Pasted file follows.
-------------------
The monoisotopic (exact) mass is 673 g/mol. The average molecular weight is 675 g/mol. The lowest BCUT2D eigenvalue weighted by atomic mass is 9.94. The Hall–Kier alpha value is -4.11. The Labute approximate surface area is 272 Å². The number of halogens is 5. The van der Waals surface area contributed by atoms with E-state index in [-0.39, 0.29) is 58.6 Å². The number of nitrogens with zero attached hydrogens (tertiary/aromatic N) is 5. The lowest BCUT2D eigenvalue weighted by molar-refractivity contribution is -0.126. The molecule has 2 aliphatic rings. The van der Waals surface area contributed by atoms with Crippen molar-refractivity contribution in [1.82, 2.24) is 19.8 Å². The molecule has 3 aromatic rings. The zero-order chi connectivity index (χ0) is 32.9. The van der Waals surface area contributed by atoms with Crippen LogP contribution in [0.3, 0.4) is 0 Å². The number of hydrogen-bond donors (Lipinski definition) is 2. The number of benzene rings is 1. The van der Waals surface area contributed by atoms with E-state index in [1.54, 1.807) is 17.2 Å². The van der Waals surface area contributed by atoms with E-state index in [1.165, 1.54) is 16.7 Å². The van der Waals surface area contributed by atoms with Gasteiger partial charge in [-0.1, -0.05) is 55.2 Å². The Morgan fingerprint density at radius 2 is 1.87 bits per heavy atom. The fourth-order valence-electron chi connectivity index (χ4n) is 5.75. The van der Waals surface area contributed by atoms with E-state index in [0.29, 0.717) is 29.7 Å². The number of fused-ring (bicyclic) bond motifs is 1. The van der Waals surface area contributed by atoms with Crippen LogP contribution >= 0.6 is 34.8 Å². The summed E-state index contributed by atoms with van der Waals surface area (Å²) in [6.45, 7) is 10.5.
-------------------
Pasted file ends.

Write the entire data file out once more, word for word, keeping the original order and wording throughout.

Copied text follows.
The monoisotopic (exact) mass is 673 g/mol. The average molecular weight is 675 g/mol. The lowest BCUT2D eigenvalue weighted by atomic mass is 9.94. The Hall–Kier alpha value is -4.11. The Labute approximate surface area is 272 Å². The number of halogens is 5. The van der Waals surface area contributed by atoms with E-state index in [-0.39, 0.29) is 58.6 Å². The number of nitrogens with zero attached hydrogens (tertiary/aromatic N) is 5. The lowest BCUT2D eigenvalue weighted by molar-refractivity contribution is -0.126. The molecule has 2 aliphatic rings. The van der Waals surface area contributed by atoms with Crippen molar-refractivity contribution in [1.82, 2.24) is 19.8 Å². The molecule has 3 aromatic rings. The zero-order chi connectivity index (χ0) is 32.9. The van der Waals surface area contributed by atoms with Crippen LogP contribution in [0.3, 0.4) is 0 Å². The number of hydrogen-bond donors (Lipinski definition) is 2. The number of benzene rings is 1. The van der Waals surface area contributed by atoms with E-state index in [1.54, 1.807) is 17.2 Å². The van der Waals surface area contributed by atoms with E-state index in [1.165, 1.54) is 16.7 Å². The van der Waals surface area contributed by atoms with Gasteiger partial charge in [-0.1, -0.05) is 55.2 Å². The Morgan fingerprint density at radius 2 is 1.87 bits per heavy atom. The fourth-order valence-electron chi connectivity index (χ4n) is 5.75. The van der Waals surface area contributed by atoms with E-state index in [0.29, 0.717) is 29.7 Å². The number of fused-ring (bicyclic) bond motifs is 1. The van der Waals surface area contributed by atoms with Crippen LogP contribution >= 0.6 is 34.8 Å². The summed E-state index contributed by atoms with van der Waals surface area (Å²) in [6.45, 7) is 10.5.